9. Catch up
|Scientific name||Strigops habroptilus|
The kakapo is an endangered flightless parrot species native to New Zealand. It is easy prey for dogs, cats, mice and stoats. Conservation efforts have led to population growth in recent years, but only 126 known kakapo remain. The birds are too heavy to fly, climb poorly, are docile, move slowly, and have no defense mechanisms.
Related article: Kakapo is in danger?
|Scientific name||a talkative chatterbox|
|Area||the southern half of the United States|
Killdeers pretend to have a broken wing to keep predators away from their nests, but sometimes they do it right on top of their actual nest.
11. The leaf
|Scientific name||Phascolarctos grayus|
|Area||He is from Australia|
Koalas look cute and friendly, but they have a habit of climbing eucalyptus trees to find fresh leaves and then falling asleep on a branch, unaware that they will fall to the ground when napping.
|Scientific name||Varanus komodoensis|
|Area||Indonesian islands of the Lesser Sunda group|
The Komodo dragon is considered the largest lizard in the world. It should also be noted that this creature typically kills over 80% of its victims (usually deer and pigs) through infection, not by actually consuming them.
13. Lila Brustrolle
|Scientific name||tail armor|
|Area||Africa southern of the Sahara|
One of the dumber animals is the lilac breast roller. This African bird will roll in self-generated dust storms to remove ticks and other parasites from its feathers, but it doesn't realize that the dust is also rolling into its own eyes, temporarily blinding it. The result is that it goes round and round in circles, sometimes for up to an hour.
14. Northern Fulmar Pintos
|Scientific name||Eissturmvogel Eissturmvogel|
|Area||North Atlantic, North Pacific and Arctic Oceans|
Northern fulmars lay their eggs on cliffs where the young are reared. While these hatchlings are learning to fly, they sometimes throw themselves off the cliff they were born on and plunge into the ocean, their natural instincts unable to correct their course.
15. Norwegian lemmings
|Scientific name||The rudder is the rudder.|
They use their strong teeth as their main defense weapon. Therefore, they must get close enough to bite the enemy. Their distinctive white cheeks and chin can draw the attention of predators to their mouths.
|Scientific name||ostrich camel|
Also, ostriches are known to be dimwitted. One myth has it that they bury their heads in the ground to search for water to avoid predators, but this is untrue.
Ostriches only bury their heads in the sand when they want to bathe in the sand or wallow, but that makes it appear like they're hiding, as the myth has it.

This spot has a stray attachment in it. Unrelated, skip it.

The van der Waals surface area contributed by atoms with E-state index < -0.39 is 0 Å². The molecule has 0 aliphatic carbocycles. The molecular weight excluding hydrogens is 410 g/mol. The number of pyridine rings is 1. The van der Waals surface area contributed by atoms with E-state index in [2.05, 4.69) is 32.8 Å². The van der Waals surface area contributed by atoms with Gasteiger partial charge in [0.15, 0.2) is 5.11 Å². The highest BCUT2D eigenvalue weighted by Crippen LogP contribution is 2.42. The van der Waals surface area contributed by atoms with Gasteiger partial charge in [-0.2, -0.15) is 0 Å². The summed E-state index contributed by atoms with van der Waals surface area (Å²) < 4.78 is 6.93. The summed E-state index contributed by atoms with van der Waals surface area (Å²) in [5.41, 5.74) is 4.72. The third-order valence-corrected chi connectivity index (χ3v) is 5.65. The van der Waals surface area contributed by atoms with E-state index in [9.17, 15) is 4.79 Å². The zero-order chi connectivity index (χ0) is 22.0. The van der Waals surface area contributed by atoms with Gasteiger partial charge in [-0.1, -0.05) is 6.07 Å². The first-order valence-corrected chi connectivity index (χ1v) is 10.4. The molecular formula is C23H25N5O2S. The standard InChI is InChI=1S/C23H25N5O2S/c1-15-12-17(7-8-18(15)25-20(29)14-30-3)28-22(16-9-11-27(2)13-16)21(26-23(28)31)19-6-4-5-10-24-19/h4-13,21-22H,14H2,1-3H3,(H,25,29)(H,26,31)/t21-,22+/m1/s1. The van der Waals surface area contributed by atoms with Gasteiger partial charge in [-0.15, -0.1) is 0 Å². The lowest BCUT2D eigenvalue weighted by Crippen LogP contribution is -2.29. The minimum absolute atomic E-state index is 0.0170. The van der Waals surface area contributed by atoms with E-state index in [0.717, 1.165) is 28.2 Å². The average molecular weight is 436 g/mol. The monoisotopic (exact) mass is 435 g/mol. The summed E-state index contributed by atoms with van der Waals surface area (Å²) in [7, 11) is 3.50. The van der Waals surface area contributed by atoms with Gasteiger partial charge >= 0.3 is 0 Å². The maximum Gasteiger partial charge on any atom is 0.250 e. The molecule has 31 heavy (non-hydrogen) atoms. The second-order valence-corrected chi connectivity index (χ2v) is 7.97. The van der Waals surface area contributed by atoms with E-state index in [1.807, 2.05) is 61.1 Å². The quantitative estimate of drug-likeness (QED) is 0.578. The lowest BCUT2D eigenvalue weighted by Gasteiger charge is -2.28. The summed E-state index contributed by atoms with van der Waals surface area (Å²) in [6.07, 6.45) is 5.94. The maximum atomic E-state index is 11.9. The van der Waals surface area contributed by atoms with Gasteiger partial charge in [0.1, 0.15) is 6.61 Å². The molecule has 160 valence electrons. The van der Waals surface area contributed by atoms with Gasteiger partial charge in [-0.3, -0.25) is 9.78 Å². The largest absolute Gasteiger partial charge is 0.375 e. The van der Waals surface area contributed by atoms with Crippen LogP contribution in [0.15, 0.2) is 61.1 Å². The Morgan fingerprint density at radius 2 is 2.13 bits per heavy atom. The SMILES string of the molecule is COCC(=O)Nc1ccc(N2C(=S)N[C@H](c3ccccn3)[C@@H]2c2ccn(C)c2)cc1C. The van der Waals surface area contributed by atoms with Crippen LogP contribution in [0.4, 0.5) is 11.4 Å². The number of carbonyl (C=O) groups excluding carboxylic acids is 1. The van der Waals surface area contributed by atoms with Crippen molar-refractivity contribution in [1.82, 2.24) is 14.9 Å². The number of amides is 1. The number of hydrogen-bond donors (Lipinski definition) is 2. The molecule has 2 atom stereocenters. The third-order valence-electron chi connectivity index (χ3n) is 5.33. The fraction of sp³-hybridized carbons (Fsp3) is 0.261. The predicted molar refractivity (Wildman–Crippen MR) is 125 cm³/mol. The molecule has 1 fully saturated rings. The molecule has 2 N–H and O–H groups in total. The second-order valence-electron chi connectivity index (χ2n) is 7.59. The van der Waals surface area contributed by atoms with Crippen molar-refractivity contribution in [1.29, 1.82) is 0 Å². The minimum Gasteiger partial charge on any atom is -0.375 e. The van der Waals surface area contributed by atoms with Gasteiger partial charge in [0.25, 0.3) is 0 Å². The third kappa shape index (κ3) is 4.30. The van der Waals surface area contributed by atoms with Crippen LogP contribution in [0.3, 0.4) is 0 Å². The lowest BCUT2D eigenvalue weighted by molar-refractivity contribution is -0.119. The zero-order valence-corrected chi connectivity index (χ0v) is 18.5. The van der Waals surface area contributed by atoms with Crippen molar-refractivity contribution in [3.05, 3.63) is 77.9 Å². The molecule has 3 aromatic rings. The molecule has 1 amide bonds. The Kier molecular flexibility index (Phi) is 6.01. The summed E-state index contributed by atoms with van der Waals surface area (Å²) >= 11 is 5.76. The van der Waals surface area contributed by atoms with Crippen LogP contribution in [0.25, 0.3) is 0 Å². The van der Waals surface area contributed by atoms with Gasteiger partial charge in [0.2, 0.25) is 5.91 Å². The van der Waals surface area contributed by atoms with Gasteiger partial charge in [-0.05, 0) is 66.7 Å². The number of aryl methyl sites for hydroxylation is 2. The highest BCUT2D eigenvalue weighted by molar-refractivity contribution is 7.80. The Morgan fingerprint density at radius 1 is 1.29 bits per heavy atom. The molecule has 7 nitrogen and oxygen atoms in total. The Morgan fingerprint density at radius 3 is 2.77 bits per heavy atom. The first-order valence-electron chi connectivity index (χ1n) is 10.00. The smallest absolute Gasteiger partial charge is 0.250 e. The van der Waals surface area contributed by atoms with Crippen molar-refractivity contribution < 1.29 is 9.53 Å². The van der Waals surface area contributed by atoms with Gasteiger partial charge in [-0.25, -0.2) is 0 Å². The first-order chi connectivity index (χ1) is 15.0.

17. Panda berries
|Scientific name||Ailuropoda melanoleuca|
The adorable black and white panda is officially classified as a carnivore by the scientific community. That's because it has a digestive system unsuited to a herbivorous diet. Despite being a carnivorous breed, the panda is determined to pass its time eating bamboo.
18. Secretary Bird
|Scientific name||snake archer|
|Area||Savannen in Sub-Saharan Africa|
The African secretary bird gets its name from the crest of black feathers on its head that resembles a pin behind its ear. These large birds feed primarily on snakes and can take prey up to two-thirds their own size.
However, they seem reluctant to attack anything that cannot be swallowed whole. Therefore, they often attack poisonous snakes, but end up being bitten and dying.
|Area||Central and Central America|
Sloths spend most of their time hanging upside down in trees. When they descend, they move so slowly that algae grows on their furry coats.
20. Lori Slowly
When threatened, the Slow Loris raises its arms and spits some secreted substance around its elbows. This venom is poisonous when mixed with saliva, and slow lorises can kill their predator with a single bite.
There is a well-known urban legend that if you open an umbrella in the presence of a turkey, it will attack you. This has been debunked numerous times, but some people still believe it. It turns out that pointing a finger at a turkey also irks him to the core.
Hello, I'm Garrett. Living in South Africa I have had the pleasure of seeing most of these animals up close. When I was younger I always wanted to be a ranger but unfortunately life happens and now I can at least write about it and share my experiences.